Impact of Climate Change
- Climate change can affect our health, ability to grow food, housing, safety and work.
- Some of us are already more vulnerable to climate impacts, such as people living in small island nations and other developing countries.
- Conditions like sea-level rise and saltwater intrusion have advanced to the point where whole communities have had to relocate, and protracted droughts are putting people at risk of famine.
- Some changes (such as droughts, wildfires, and extreme rainfall) are happening faster than scientists previously assessed.
- In fact, according to the Intergovernmental Panel on Climate Change (IPCC) modern humans have never before seen the observed changes in our global climate.
- They also predict that some of these changes are irreversible over the next hundreds to thousands of years.
- Since the 1950s, droughts and heat waves have appeared simultaneously with increasing frequency.
- The rainfall rate and intensity of hurricanes and typhoons is likely increasing.
- Global sea level is rising as a consequence of glacial melt, melt of the ice sheets in Greenland and Antarctica, and thermal expansion.
Tipping points and long-term impacts:
- Greater degrees of global warming increase the risk of passing through ‘tipping points’—thresholds beyond which certain impacts can no longer be avoided even if temperatures are reduced.
- Some large-scale changes could occur over a short time period, such as a shutdown of certain ocean currents like the Atlantic Meridional Overturning Circulation (AMOC).
- Tipping points can also include irreversible damage to ecosystems like the Amazon rainforest and coral reefs.
Nature and wildlife:
- Higher atmospheric CO2 levels and an extended growing season have resulted in global greening.
- However, heatwaves and drought have reduced ecosystem productivity in some regions.
- The oceans have heated more slowly than the land, but plants and animals in the ocean have migrated towards the colder poles faster than species on land.
- Ocean acidification makes it harder for organisms such as mussels, barnacles and corals to produce shells and skeletons; and heatwaves have bleached coral reefs.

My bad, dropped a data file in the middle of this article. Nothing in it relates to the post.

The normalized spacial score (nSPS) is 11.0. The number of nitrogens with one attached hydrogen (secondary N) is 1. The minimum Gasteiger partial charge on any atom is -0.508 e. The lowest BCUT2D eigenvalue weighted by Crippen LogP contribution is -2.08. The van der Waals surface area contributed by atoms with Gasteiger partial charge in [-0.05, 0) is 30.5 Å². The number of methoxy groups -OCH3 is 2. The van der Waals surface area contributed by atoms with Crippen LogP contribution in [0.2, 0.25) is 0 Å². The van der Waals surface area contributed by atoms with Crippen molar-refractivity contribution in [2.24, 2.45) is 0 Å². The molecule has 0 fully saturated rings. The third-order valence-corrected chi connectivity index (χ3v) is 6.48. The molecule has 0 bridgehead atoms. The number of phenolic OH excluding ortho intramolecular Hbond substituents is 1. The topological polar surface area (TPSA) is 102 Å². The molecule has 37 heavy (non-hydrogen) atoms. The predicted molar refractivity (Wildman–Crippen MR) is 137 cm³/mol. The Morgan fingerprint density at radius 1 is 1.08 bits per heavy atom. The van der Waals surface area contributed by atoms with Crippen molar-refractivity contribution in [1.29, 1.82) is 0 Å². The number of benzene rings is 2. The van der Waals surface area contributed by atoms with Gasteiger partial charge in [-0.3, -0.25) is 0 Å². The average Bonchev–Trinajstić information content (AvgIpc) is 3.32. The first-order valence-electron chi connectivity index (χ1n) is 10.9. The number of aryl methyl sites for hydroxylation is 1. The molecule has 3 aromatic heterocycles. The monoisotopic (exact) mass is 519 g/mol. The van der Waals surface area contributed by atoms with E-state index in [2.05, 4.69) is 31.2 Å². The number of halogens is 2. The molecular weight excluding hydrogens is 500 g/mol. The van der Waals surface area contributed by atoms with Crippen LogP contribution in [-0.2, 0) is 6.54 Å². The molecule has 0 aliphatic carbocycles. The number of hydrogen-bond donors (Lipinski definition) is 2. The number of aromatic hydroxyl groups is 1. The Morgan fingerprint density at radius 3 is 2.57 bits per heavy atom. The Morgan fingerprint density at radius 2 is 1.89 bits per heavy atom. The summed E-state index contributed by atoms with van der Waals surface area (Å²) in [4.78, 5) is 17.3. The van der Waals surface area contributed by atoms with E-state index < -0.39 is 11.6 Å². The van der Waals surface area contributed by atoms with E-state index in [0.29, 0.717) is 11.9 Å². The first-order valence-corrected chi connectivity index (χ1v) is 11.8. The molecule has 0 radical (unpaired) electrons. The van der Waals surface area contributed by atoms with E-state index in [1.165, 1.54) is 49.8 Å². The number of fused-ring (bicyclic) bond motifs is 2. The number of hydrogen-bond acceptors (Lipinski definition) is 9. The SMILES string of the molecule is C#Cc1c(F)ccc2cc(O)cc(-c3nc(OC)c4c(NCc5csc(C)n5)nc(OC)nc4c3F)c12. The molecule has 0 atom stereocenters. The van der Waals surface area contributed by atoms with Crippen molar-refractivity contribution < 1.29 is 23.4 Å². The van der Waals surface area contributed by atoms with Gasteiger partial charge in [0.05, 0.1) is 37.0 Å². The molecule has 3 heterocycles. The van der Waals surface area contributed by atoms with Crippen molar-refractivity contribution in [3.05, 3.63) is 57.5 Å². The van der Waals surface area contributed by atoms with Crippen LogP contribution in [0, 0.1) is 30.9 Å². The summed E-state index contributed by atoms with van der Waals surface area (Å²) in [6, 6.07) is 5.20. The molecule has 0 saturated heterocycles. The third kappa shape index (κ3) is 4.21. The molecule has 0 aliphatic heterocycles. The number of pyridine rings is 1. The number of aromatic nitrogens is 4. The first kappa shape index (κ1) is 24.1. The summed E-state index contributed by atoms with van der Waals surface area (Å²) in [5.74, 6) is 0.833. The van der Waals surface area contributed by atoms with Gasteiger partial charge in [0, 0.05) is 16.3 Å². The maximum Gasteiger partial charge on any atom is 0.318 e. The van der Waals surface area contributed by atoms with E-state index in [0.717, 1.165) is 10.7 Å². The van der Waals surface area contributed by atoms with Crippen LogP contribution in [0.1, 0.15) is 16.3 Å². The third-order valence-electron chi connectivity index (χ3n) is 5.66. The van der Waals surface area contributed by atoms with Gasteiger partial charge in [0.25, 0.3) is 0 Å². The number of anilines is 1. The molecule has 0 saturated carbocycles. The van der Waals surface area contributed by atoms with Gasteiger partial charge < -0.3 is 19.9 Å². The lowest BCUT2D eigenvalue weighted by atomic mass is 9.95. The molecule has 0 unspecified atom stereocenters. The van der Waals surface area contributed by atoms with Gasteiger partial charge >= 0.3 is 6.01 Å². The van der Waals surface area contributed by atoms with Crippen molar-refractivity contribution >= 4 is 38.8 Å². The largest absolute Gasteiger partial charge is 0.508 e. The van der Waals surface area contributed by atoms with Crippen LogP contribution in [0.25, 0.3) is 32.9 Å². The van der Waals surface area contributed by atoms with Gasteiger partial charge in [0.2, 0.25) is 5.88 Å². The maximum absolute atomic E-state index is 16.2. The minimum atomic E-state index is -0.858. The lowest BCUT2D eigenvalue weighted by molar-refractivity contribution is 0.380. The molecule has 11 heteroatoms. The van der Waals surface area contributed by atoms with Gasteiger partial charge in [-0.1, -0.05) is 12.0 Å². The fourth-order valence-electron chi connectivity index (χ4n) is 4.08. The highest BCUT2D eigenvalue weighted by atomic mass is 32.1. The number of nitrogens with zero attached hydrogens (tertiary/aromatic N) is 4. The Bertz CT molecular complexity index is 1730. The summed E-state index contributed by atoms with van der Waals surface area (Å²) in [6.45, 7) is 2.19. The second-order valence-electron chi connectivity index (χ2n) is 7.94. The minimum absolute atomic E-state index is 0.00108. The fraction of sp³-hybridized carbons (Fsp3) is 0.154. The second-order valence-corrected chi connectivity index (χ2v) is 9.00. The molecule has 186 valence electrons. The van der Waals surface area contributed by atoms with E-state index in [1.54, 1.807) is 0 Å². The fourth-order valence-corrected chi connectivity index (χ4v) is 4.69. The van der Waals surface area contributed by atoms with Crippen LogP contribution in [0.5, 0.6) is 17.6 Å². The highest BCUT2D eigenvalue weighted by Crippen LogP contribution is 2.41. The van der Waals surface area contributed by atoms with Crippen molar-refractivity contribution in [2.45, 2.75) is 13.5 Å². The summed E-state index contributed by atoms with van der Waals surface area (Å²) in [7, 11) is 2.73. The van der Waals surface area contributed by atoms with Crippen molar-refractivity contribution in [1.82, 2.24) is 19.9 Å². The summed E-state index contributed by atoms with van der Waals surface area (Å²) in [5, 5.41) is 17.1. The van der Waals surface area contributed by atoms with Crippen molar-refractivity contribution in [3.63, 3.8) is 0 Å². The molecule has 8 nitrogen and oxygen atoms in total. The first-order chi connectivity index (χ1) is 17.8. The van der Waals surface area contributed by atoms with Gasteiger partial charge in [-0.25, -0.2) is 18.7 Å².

- Harmful algal blooms enhanced by climate change and eutrophication lower oxygen levels, disrupt food webs and cause great loss of marine life.
- Between 1.5 and 2.5 billion people live in areas with regular water security issues. If global warming would reach 4 °C, water insecurity would affect about twice as many people.
- A 2018 study found that potential global economic gains if countries implement mitigation strategies to comply with the 2 °C target set at the Paris Agreement are in the vicinity of US$17 trillion per year up to 2100 compared to a very high emission scenario.
- Wealthy countries in colder regions have either felt little overall economic impact from climate change, or possibly benefited, whereas poor hotter countries very likely grew less than if global warming had not occurred.
- One study found a 3.5% reduction in global GDP by the end of the century if warming is limited to 3 °C, excluding the potential effect of tipping points.
- The effects of climate change are often interlinked and can exacerbate each other as well as existing vulnerabilities.
- The impacts are often exacerbated by related environmental disruptions and pressures such as pollution and biodiversity loss.
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